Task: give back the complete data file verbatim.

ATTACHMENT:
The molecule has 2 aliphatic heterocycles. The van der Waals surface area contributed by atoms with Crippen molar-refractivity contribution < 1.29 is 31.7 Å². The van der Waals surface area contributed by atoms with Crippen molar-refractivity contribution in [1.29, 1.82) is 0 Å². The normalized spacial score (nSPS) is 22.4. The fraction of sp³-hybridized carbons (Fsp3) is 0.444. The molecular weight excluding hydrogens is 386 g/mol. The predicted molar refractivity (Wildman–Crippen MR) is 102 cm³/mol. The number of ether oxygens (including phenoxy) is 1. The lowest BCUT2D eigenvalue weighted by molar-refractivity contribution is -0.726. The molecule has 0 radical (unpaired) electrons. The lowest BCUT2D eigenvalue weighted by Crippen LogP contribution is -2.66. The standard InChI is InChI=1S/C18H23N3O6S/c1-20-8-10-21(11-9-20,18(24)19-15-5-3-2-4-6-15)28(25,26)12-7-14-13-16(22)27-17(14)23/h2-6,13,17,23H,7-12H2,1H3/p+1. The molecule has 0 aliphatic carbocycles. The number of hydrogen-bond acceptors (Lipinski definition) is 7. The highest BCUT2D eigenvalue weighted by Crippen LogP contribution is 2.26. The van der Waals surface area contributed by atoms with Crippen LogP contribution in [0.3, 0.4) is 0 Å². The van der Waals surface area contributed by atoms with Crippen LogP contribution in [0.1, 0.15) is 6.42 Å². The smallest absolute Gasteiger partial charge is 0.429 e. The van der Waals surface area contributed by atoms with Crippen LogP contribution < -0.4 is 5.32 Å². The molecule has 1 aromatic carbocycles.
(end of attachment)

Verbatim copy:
The molecule has 2 aliphatic heterocycles. The van der Waals surface area contributed by atoms with Crippen molar-refractivity contribution < 1.29 is 31.7 Å². The van der Waals surface area contributed by atoms with Crippen molar-refractivity contribution in [1.29, 1.82) is 0 Å². The normalized spacial score (nSPS) is 22.4. The fraction of sp³-hybridized carbons (Fsp3) is 0.444. The molecular weight excluding hydrogens is 386 g/mol. The predicted molar refractivity (Wildman–Crippen MR) is 102 cm³/mol. The number of ether oxygens (including phenoxy) is 1. The lowest BCUT2D eigenvalue weighted by molar-refractivity contribution is -0.726. The molecule has 0 radical (unpaired) electrons. The lowest BCUT2D eigenvalue weighted by Crippen LogP contribution is -2.66. The standard InChI is InChI=1S/C18H23N3O6S/c1-20-8-10-21(11-9-20,18(24)19-15-5-3-2-4-6-15)28(25,26)12-7-14-13-16(22)27-17(14)23/h2-6,13,17,23H,7-12H2,1H3/p+1. The molecule has 0 aliphatic carbocycles. The number of hydrogen-bond acceptors (Lipinski definition) is 7. The highest BCUT2D eigenvalue weighted by Crippen LogP contribution is 2.26. The van der Waals surface area contributed by atoms with Crippen LogP contribution in [0.3, 0.4) is 0 Å². The van der Waals surface area contributed by atoms with Crippen LogP contribution in [0.1, 0.15) is 6.42 Å². The smallest absolute Gasteiger partial charge is 0.429 e. The van der Waals surface area contributed by atoms with Crippen LogP contribution < -0.4 is 5.32 Å². The molecule has 1 aromatic carbocycles.